Callous - callus
These two words are, historically, the same. (They both derive from the Latin word callus, meaning â€˜hardened skinâ€™.) In modern English, however, their spellings are different. In academic English, you must get them right.
- A callus is a patch of hardened skin, usually found on the hands or feet. (The word is a noun, the name of a phenomenon.) It is associated with hard physical effort: if you dig all day for a season, you will get calluses on your hands; if you walk in bare feet (or ill-fitting shoes), you will get calluses on your feet. Callus is nearly always used literally, to mean exactly the physical patch of hard skin.
- Callous is an adjective. It is nearly always used, in everyday English, figuratively, to mean â€˜hardâ€™, â€˜hardenedâ€™, or â€˜without any ordinary decency or kindnessâ€™. We say that the police are callous when they treat their prisoners violently, without paying any attention to what they may be feeling; or that a cruel trainer may treat a dog callously by, for example, not giving it enough to eat.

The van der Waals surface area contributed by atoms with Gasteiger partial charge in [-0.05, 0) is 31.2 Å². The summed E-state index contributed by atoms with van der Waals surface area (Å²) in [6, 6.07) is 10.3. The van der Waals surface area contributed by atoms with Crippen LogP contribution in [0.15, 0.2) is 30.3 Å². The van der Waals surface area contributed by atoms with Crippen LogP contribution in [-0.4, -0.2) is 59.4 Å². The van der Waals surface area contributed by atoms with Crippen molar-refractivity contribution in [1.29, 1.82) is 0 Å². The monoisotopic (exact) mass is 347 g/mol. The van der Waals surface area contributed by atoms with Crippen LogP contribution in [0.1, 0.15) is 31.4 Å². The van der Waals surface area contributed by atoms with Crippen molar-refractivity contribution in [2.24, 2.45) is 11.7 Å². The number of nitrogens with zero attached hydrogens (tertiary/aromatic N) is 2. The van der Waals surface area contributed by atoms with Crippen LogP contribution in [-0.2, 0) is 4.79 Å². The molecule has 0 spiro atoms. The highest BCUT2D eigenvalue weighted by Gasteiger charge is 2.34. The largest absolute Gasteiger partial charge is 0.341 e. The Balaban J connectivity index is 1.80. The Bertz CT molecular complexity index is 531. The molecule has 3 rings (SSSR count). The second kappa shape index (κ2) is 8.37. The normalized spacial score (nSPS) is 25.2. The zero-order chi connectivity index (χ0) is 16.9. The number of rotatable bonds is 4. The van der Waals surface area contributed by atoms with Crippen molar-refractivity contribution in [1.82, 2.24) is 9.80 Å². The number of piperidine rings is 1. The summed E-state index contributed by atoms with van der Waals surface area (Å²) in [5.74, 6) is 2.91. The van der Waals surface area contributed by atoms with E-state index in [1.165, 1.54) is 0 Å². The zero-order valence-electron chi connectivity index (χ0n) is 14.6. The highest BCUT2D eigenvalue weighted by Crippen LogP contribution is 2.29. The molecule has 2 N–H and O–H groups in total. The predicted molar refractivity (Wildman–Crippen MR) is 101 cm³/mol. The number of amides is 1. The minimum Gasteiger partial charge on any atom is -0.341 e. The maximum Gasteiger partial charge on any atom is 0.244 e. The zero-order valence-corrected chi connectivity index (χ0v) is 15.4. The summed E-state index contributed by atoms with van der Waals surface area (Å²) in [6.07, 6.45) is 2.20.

A callous employer may watch his workers get calluses without ever giving them time to rest.